Figure 27: A simple Vietnamese inclined grate rice hull furnace for a flat bed dryer with 6-8 t capacity Available rice hull furnaces cover a wide range from simplest design where husk is piled on a grate (Figure 27) to highly sophisticated types with conveyors and control devices. Because simple designs are generally very labor intensive and the more complex designs require large investments and are prone to breakdown, rice hull furnaces are not widely used as heat sources for drying, except in the Mekong delta in Vietnam, where they have gained much popularity. 5.4.2 Direct and Indirect Heating In direct heating the combustion products are mixed with the drying air meaning that they come in contact with the paddy. In western countries this is only allowed for products used to feed animals. In SE Asia direct fired heaters is not considered a problem because the flue gasses will only pollute the rice hull, which is not considered a problem since the hull is removed during the milling process. Indirect heating, on the other hand, involves a heat exchanger for heating up the drying air. It adds cost and decreases the total fuel efficiency of the dryer.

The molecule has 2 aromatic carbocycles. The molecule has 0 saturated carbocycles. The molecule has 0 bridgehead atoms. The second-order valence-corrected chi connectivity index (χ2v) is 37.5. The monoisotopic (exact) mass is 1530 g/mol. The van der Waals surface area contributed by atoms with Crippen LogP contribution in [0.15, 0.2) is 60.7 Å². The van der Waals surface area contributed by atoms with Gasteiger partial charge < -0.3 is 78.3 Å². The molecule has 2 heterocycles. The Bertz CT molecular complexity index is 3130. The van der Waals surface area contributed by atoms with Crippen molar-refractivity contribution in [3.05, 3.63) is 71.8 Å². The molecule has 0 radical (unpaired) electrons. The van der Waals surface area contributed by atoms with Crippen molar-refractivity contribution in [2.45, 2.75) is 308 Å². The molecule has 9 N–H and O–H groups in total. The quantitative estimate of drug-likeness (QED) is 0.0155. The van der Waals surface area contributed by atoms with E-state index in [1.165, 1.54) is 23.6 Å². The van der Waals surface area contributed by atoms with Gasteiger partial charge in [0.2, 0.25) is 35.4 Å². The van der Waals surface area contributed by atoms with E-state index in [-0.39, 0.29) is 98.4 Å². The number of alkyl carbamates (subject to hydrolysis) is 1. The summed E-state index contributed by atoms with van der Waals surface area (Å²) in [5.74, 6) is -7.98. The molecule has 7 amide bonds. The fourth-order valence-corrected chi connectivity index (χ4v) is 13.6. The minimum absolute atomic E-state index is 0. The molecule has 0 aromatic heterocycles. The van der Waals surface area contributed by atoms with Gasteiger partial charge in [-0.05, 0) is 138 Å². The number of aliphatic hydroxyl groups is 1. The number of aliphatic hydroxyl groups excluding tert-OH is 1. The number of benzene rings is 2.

Figure 28: Direct fired (left) and indirect fired (right) air heaters, both with kerosene burner 5.4.3 Solar Drying The use of solar energy as a heat source (solar drying, solar assisted drying) has been evaluated intensively by many projects and institutions. While some solutions were proven to be technically feasible none was successfully commercialized for paddy drying because of the following reasons: • In natural convection dryers that were considered promising because they don’t need a fan and thus no additional energy is needed the maximum layer depth of the grain is only 7 cm. Thicker layers provide too much resistance to the air that cannot be overcome by the small forces created by the thermal solar energy. The capacity of those dryers referred to the floor area they are using for the solar collector is far too small for any serious application; • In solar tunnel dryers the drying air does not flow through the grain bulk but over the grain. The layer depth is therefore also limited to a few centimeters; • Generally in solar dryers most heat is generated when it is not needed, at midday when the air RH is low anyway. Heating the air is needed at night when it rains or in early morning, when the RH of the ambient air is too high for drying. Some projects introduced additional devices to store the heat of the air during the day and release it when needed. This increases the capital cost beyond acceptable levels. The capacity is also limited; • Solar collectors need to be made from durable materials (UV stabilized plastic), which makes them expensive. They consume a lot of floor area for a very limited heat accumulation. Feedback from the field indicated that cheap structures were often quickly destroyed by animals (e.g. village dogs), wind or solar radiation; and • Generally capital cost per ton capacity is very high, which makes solar dryers suitable for high-value commodities that are dried in relatively small amounts (vanilla, spices, fruits, mushrooms, raisins etc.). Paddy is a high volume, low price commodity. For above reasons solar drying is not recommended for paddy. 5.4.4 Safety Considerations Since most dryers use air heaters that use various types of fuels they constitute a considerable safety risk.